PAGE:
Posts Tagged: disabilities
An artist's rendering of an inmate in solitary confinement. (Photo: LaHellen, via Shutterstock)
OPINION: Prolonged solitary confinement is torture. Whether it is referred to as administrative segregation, secure housing, or protective custody, the effect on an individual is the same. Significant psychological harm, and mental and physical damage that can be permanent.
A disabled driver attempts to enter her vehicle. (Photo: didesign021, via Shutterstock)
OPINION: Reliable transportation is an important part of everyday life, from getting to work, to going to the doctor, to staying connected with friends and family. However, for nearly 8 million Californians with disabilities, transportation can be anything but reliable, especially for those who drive.
A notary public sends information on his smart phone. (Photo: Motortion Films, via Shutterstock)
OPINION: Today, almost everything in our lives can be done online – and thanks to advancements in technology, so can notarizations. But unfortunately, California notaries are being left out and are unable to perform online notarizations for residents.
Illustration of a highspeed connections at a data center: >i>(Image: Anucha Cheechang, via Shutterstock)
OPINION: During the past year, as the pandemic inflicted incalculable heartbreak and loss, internet connectivity helped Californians get through the worst public health crisis in over 100 years. But while reliable, high-speed internet access became a lifeline to so many of us during the pandemic, this lifeline was not equally available to all of us.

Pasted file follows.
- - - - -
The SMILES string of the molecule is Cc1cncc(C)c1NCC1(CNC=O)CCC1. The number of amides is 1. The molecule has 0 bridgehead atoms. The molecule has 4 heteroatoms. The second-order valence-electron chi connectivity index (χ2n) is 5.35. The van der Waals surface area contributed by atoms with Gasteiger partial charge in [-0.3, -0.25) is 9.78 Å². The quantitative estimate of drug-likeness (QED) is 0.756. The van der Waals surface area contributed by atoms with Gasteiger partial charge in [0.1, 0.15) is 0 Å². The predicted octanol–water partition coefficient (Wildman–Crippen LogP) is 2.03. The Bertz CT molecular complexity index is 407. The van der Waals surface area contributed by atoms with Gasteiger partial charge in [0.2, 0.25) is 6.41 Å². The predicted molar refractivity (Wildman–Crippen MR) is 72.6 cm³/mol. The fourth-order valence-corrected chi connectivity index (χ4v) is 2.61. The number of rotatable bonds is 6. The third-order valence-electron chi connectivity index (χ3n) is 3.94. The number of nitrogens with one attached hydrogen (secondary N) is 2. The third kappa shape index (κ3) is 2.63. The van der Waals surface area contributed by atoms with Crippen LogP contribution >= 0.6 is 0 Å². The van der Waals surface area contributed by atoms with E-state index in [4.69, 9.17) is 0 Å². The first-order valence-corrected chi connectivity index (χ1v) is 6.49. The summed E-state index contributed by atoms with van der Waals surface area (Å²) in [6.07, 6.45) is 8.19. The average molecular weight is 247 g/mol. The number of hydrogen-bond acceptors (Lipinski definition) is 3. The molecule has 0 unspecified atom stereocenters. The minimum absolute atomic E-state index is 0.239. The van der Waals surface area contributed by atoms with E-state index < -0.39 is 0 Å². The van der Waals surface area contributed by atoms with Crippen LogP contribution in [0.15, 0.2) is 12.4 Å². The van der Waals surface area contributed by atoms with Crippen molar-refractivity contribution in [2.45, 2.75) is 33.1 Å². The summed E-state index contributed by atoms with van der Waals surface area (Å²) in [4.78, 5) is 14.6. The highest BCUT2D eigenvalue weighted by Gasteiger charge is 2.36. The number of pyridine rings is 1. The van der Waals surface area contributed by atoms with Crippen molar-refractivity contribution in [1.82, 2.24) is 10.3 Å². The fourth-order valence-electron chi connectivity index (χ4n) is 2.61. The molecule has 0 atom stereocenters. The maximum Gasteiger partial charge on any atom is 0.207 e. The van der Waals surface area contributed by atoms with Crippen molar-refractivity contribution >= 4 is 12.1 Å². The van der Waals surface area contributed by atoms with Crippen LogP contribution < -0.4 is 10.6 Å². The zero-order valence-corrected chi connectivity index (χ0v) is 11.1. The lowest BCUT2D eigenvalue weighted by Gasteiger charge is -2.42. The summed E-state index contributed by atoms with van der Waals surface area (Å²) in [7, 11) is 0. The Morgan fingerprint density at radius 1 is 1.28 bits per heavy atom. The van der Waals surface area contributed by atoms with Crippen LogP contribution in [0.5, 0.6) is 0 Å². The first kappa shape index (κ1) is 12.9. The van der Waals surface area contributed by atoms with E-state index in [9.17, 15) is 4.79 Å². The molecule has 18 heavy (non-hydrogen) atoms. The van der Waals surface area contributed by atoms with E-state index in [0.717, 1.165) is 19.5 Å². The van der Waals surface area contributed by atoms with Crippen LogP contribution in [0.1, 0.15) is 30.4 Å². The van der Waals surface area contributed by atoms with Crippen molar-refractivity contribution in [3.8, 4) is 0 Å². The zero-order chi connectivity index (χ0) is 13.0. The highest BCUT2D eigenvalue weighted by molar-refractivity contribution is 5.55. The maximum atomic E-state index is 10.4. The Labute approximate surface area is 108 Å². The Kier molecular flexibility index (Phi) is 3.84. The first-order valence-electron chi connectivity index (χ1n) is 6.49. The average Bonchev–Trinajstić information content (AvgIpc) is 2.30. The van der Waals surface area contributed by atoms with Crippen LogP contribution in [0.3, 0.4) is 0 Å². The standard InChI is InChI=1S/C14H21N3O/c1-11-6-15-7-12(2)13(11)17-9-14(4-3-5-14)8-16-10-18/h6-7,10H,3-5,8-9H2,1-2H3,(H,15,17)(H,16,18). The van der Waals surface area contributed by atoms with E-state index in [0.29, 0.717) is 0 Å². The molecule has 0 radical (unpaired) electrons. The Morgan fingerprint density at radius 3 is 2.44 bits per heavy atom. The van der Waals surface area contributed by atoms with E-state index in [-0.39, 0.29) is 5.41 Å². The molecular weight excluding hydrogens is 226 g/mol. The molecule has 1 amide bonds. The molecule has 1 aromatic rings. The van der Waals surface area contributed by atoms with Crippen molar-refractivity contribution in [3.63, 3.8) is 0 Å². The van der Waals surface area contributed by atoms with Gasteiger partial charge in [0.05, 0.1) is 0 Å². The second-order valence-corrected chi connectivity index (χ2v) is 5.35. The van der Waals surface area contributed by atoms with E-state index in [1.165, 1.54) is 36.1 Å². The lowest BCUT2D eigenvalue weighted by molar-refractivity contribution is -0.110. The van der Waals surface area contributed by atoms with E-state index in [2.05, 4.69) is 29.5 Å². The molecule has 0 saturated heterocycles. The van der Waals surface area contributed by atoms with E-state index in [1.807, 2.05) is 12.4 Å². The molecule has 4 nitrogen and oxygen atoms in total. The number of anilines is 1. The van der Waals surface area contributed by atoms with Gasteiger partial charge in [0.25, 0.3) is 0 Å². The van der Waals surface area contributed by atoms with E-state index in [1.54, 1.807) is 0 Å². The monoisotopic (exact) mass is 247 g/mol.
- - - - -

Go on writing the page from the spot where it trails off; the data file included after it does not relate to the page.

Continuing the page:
A California voter casts a ballot by mail. (Photo: vepar5, via Shutterstock)
When Californians went to the polls in March, the big news was the consolidation of the Democratic primary contest. Few would have expected that we were also effectively seeing the end of the primary election season — with subsequent elections throughout the spring either cancelled or run under the cloud of a viral pandemic.
A pair of homeless men asking for money on a Los Angeles street corner. (Photo: Hayk_Shalunts, via Shutterstock)
OPINION: Dear Gov.-elect Newsom: California has long stood out as a state that innovates and leads. As you begin your term, we at the Western Center on Law and Poverty are ready to work with you to ensure that California lives up to its ideals — including addressing poverty and its subsequent harms.
Prescription drugs displayed across a counter top. (Photo: Motorolka, via Shutterstock)
FairWarning: When the Republican-controlled Congress approved a landmark program in 2003 to help seniors buy prescription drugs, it slapped on an unusual restriction: The federal government was barred from negotiating cheaper prices for those medicines. Instead, the job of holding down costs was outsourced to the insurance companies delivering the subsidized new coverage, known as Medicare Part D.
Illustration by Kheng Guan Toh, via Shutterstock
OPINION: The California Public Utilities Commission is about to make a landmark decision about the merger of Charter Communications, Time Warner Cable and Bright House Networks that will have a generational effect on closing—or possibly making permanent—the Digital Divide.
OPINION People who use IHSS, their advocates and the legislature asked: Where are the 40,000 new people ready, willing, qualified and able to do this work, at low pay, with no sick time, no vacation time and usually no health benefits – to take the places of the people already doing the work – some of them for decades?
OPINION: Seemingly every decade or so, California’s workers’ compensation system is deemed to be “fixed — once and for all.” And yet, like clockwork, each subsequent round of changes to workers’ compensation brings about unintended consequences once in effect.